The stability of behavior: I. On predicting most of the people much of the time

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Abstract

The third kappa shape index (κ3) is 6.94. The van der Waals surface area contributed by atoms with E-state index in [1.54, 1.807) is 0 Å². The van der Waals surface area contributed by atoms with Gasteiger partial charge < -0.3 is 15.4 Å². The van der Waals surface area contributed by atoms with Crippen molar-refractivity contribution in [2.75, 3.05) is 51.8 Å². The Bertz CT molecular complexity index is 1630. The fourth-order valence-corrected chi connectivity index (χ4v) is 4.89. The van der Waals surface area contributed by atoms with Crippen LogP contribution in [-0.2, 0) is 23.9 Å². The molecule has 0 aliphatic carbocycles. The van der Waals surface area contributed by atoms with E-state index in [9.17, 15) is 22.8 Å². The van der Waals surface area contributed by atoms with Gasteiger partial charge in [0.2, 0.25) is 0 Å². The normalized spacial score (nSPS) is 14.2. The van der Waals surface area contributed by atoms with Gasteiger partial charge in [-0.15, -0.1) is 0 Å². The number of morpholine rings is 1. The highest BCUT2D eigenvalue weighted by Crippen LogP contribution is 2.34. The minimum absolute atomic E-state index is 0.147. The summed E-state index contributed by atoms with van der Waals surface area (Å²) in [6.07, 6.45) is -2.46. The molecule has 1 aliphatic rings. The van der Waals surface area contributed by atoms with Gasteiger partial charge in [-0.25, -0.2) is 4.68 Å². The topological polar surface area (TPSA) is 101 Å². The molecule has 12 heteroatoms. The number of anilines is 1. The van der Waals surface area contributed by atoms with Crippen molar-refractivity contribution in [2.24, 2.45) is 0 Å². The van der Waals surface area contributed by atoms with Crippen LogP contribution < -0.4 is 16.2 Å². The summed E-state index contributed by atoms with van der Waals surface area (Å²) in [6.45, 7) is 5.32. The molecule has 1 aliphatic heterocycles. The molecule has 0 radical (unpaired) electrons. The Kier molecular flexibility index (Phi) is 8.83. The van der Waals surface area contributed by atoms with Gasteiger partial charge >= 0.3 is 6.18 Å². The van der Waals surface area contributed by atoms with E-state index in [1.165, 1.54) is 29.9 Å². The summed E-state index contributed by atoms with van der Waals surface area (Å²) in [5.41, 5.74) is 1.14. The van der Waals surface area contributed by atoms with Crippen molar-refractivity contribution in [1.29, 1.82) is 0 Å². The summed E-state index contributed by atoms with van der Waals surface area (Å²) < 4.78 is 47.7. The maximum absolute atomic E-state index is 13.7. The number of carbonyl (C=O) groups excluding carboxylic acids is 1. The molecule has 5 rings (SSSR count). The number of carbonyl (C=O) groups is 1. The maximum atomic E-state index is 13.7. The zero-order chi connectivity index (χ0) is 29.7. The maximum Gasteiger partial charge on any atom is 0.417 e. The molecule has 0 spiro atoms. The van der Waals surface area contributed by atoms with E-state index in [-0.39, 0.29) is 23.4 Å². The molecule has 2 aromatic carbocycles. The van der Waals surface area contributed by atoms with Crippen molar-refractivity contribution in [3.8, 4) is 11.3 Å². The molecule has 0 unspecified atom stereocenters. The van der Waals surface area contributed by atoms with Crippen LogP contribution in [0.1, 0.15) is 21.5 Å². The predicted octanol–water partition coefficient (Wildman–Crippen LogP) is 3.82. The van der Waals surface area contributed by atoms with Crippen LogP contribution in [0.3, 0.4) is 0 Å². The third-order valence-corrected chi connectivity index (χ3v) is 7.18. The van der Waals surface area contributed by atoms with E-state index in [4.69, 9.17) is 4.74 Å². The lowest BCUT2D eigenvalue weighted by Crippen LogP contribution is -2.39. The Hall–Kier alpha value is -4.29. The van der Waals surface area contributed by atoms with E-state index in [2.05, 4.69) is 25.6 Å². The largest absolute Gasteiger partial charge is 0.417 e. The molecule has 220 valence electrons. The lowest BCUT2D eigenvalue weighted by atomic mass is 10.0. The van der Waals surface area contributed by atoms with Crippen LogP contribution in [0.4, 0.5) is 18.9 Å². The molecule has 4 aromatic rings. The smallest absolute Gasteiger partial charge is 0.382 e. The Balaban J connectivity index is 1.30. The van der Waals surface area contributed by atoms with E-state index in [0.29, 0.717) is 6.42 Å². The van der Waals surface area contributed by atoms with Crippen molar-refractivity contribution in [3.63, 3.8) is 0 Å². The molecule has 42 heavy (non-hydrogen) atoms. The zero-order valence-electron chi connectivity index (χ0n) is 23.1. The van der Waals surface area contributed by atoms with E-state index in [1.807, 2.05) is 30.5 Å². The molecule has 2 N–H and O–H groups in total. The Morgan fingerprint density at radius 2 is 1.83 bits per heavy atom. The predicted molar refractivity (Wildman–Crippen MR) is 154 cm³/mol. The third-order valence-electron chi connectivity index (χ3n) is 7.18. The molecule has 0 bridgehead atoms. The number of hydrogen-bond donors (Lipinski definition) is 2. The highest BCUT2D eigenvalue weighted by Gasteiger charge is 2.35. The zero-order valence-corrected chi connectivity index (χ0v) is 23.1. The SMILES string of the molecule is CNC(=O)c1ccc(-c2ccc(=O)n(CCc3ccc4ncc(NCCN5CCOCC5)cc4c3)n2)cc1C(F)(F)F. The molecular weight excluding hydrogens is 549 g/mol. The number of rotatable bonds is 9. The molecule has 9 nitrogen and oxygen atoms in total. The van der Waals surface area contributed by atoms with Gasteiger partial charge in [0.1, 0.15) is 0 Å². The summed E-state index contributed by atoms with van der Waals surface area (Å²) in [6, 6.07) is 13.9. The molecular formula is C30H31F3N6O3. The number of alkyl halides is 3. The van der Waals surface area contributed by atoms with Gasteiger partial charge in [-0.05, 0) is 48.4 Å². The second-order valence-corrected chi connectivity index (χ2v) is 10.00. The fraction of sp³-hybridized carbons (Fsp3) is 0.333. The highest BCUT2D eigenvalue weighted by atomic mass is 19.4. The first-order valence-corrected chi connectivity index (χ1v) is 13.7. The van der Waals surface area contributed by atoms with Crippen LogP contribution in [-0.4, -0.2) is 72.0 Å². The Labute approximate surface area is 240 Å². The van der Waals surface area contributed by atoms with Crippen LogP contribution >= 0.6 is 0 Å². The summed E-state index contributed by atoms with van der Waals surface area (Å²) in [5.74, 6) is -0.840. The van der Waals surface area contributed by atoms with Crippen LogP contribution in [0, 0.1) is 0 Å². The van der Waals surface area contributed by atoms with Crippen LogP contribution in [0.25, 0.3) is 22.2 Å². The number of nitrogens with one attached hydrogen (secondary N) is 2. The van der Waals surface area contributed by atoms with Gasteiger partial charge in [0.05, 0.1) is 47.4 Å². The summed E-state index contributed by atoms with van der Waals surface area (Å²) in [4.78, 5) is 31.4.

Four studies with 131 college students demonstrated that (a) when measures of behavior were averaged over an increasing number of events stability coefficients increased to high levels for all kinds of data, including objective behavior, self-ratings, and ratings by others, and (b) objective behavior was then reliably related to self-report measures, including standard personality inventories (e.g., Guilford-Zimmerman Temperament Survey, Eysenck Personality Inventory, Epstein-Fenz Manifest Anxiety scales, Epstein Hostility scales, and Epstein-O'Brien Self-Esteem scale). It is concluded that the observation that it is possible to predict behavior averaged over a sample of situations and/or occasions, rather than from single instances, has important implications not only for the study of personality but for psychological research in general. (92 ref) (PsycINFO Database Record (c) 2006 APA, all rights reserved)

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